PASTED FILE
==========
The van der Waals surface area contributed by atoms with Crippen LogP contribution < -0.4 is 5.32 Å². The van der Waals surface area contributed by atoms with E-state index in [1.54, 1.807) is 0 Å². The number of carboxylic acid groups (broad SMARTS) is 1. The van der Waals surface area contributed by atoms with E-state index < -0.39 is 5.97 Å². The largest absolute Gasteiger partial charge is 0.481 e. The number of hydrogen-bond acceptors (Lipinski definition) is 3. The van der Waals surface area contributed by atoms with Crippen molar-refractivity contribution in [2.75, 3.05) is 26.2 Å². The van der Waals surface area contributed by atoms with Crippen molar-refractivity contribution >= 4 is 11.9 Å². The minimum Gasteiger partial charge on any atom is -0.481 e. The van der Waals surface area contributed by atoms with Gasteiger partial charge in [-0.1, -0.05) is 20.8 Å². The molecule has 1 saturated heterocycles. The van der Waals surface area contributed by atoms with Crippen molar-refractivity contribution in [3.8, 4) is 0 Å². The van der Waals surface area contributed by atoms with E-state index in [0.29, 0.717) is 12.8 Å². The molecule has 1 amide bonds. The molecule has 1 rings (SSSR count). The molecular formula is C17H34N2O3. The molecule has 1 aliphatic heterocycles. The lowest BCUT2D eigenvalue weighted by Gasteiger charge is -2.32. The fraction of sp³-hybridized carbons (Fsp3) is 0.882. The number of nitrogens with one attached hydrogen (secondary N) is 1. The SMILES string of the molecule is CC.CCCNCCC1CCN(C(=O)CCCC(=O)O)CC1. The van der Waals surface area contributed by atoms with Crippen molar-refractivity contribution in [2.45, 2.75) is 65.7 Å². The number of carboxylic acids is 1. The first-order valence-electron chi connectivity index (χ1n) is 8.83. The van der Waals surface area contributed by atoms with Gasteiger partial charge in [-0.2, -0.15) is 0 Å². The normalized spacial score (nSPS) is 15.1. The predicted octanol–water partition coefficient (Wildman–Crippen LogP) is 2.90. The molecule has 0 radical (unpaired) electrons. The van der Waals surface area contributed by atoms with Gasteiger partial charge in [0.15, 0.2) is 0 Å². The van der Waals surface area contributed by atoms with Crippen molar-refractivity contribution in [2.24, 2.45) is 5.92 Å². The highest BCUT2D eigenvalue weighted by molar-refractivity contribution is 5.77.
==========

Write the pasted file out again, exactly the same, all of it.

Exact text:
The van der Waals surface area contributed by atoms with Crippen LogP contribution < -0.4 is 5.32 Å². The van der Waals surface area contributed by atoms with E-state index in [1.54, 1.807) is 0 Å². The number of carboxylic acid groups (broad SMARTS) is 1. The van der Waals surface area contributed by atoms with E-state index < -0.39 is 5.97 Å². The largest absolute Gasteiger partial charge is 0.481 e. The number of hydrogen-bond acceptors (Lipinski definition) is 3. The van der Waals surface area contributed by atoms with Crippen molar-refractivity contribution in [2.75, 3.05) is 26.2 Å². The van der Waals surface area contributed by atoms with Crippen molar-refractivity contribution >= 4 is 11.9 Å². The minimum Gasteiger partial charge on any atom is -0.481 e. The van der Waals surface area contributed by atoms with Gasteiger partial charge in [-0.1, -0.05) is 20.8 Å². The molecule has 1 saturated heterocycles. The van der Waals surface area contributed by atoms with Crippen molar-refractivity contribution in [3.8, 4) is 0 Å². The van der Waals surface area contributed by atoms with E-state index in [0.29, 0.717) is 12.8 Å². The molecule has 1 amide bonds. The molecule has 1 rings (SSSR count). The molecular formula is C17H34N2O3. The molecule has 1 aliphatic heterocycles. The lowest BCUT2D eigenvalue weighted by Gasteiger charge is -2.32. The fraction of sp³-hybridized carbons (Fsp3) is 0.882. The number of nitrogens with one attached hydrogen (secondary N) is 1. The SMILES string of the molecule is CC.CCCNCCC1CCN(C(=O)CCCC(=O)O)CC1. The van der Waals surface area contributed by atoms with Crippen molar-refractivity contribution in [2.45, 2.75) is 65.7 Å². The number of carboxylic acids is 1. The first-order valence-electron chi connectivity index (χ1n) is 8.83. The van der Waals surface area contributed by atoms with Gasteiger partial charge in [-0.2, -0.15) is 0 Å². The normalized spacial score (nSPS) is 15.1. The predicted octanol–water partition coefficient (Wildman–Crippen LogP) is 2.90. The molecule has 0 radical (unpaired) electrons. The van der Waals surface area contributed by atoms with Gasteiger partial charge in [0.15, 0.2) is 0 Å². The van der Waals surface area contributed by atoms with Crippen molar-refractivity contribution in [2.24, 2.45) is 5.92 Å². The highest BCUT2D eigenvalue weighted by molar-refractivity contribution is 5.77.